As part of The People’s Law Office’s long legacy of prison work, the office has litigated – and continues to litigate – several cases where people in custody have taken their own lives. Though these cases are tremendously sad and difficult, we feel that they are an important tool in forcing jails to respect the rights of the detainees and publicizing their plight. The adage “out of sight, out of mind,” applies all too well to people in custody, and when they are young, immigrants, and mentally ill, the consequences are even more dire.
Austin Wells was a 17-year-old, detained in the Bureau County, Illinois jail in 2007, charged with keeping his 16-year-old girlfriend out past curfew. He was in jail less than a week, when, after he didn’t respond to the daily breakfast call, an officer opened the cell door and found him hanging by a bedsheet strung to the top bunk, his body cold to the touch. The office established that jail officers had not complied with the Illinois state law requiring 30 minute checks, but rather had followed the sheriff’s policy not to leave an enclosed area – from which they could not see inside Austin’s cell – during the night shift. Austin had been dead for some seven hours by the time they found him. In 2010 the case settled in the high six figures.
Hassiba Belbachir was a 27 year old Muslim woman from Algeria, taken into immigration custody in 2005 at O’Hare airport. With no family in the country, unable to speak much English, and emerging from an abusive relationship, this fragile young woman would have benefitted from her right to contact with her consulate, but no one notified her of this right, and no one notified the consulate that she was in custody. Though she told the jail social worker that she was suicidal, no one provided her the medical care or monitoring she obviously needed. After 8 days in detention, Hassiba took her own life. The office has been litigating the case for 7 years, with the defendants – McHenry County, Centegra health and Immigration and the U.S. government – attempting to avoid any liability for Hassiba’s death and seeking to conceal the actual conditions in the jail and the nation-wide problem of attempted suicide among immigration detainees. Meanwhile, we have been able to establish that despite a history of problems at the jail, the U.S. has financed construction of a new immigration unit and McHenry County has generated profits of more than $50 million renting beds to the immigration authorities. The case continues.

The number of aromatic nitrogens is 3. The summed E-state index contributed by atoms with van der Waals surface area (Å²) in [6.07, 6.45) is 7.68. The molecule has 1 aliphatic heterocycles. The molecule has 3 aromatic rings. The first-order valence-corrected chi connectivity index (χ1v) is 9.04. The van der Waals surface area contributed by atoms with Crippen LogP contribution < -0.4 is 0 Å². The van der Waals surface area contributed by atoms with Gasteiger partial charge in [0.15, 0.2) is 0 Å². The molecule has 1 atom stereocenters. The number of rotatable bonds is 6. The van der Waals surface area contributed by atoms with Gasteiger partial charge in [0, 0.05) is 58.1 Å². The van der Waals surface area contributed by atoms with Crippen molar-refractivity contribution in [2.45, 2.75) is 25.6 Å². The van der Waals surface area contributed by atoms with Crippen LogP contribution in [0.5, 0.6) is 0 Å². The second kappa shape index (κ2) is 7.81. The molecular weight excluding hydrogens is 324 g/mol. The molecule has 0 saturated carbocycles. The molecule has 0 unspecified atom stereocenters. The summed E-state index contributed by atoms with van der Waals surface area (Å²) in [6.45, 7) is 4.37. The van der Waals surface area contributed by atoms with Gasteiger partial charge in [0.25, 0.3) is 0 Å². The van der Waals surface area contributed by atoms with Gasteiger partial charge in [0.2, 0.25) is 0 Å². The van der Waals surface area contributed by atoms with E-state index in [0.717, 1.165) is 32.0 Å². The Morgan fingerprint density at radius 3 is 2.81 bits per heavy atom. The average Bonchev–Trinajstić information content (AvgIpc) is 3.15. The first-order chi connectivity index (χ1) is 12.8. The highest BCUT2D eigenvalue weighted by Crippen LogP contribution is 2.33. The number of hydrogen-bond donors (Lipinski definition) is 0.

Lyvita Gomes was a 52 year old former airline attendant from India, living in a Chicago suburb, who was arrested in December 2011 for failing to respond to a summons for jury duty (which, as a non-U.S. citizen she was not eligible for). Held at Lake County Jail, she declared a hunger strike, refusing to eat or drink. Though jail officials determined that she was not competent to participate in her treatment plan, jail and medical staff simply watched as she lost weight and became severely dehydrated. After 15 days, she was finally taken to intensive care at a hospital – at which point the County released her from custody, attempting to avoid responsibility for her medical care. She died within five days. The Indian community, outraged at her unnecessary suffering and death, met with the Indian consulate to insist on action. The faith community, similarly outraged, met with the sheriff to protest as well. The office is currently preparing a lawsuit on behalf of Lyvita’s family.
HISTORY BY SECTION
The Murder of Fred Hampton
Representing the Panthers in Downstate Illinois
Attica New York Prison Riots
The Fred Hampton Murder Trial
Prisoner Rights Work
Puerto Rican Independence Movement and the Puerto Rican Community
Fred Hampton Appeal
George Jones Street Files and False Imprisonment
Representing Demonstrators, Protestors, and Activists
Puerto Rico Work Continues
Police Brutality and Torture
Continuing to Represent Demonstrators and Activists
The Attica Prison Civil Case
Continuing Work in Solidarity With Puerto Rico
Fighting the Death Penalty
Sexual Abuse Litigation and Illegal Strip Search
Back to the Supreme Court
The 1996 Democratic Convention
Policy and Practice Cases
False Arrests and Convictions
Continuing to Defend Dissent
Continuing the Fight for Justice in the Chicago Police Torture Cases
Criminal Defense for Civil Rights Abuses
Opposing the Criminalization of the LGBTQ Community
People’s Law Office and The National Lawyers Guild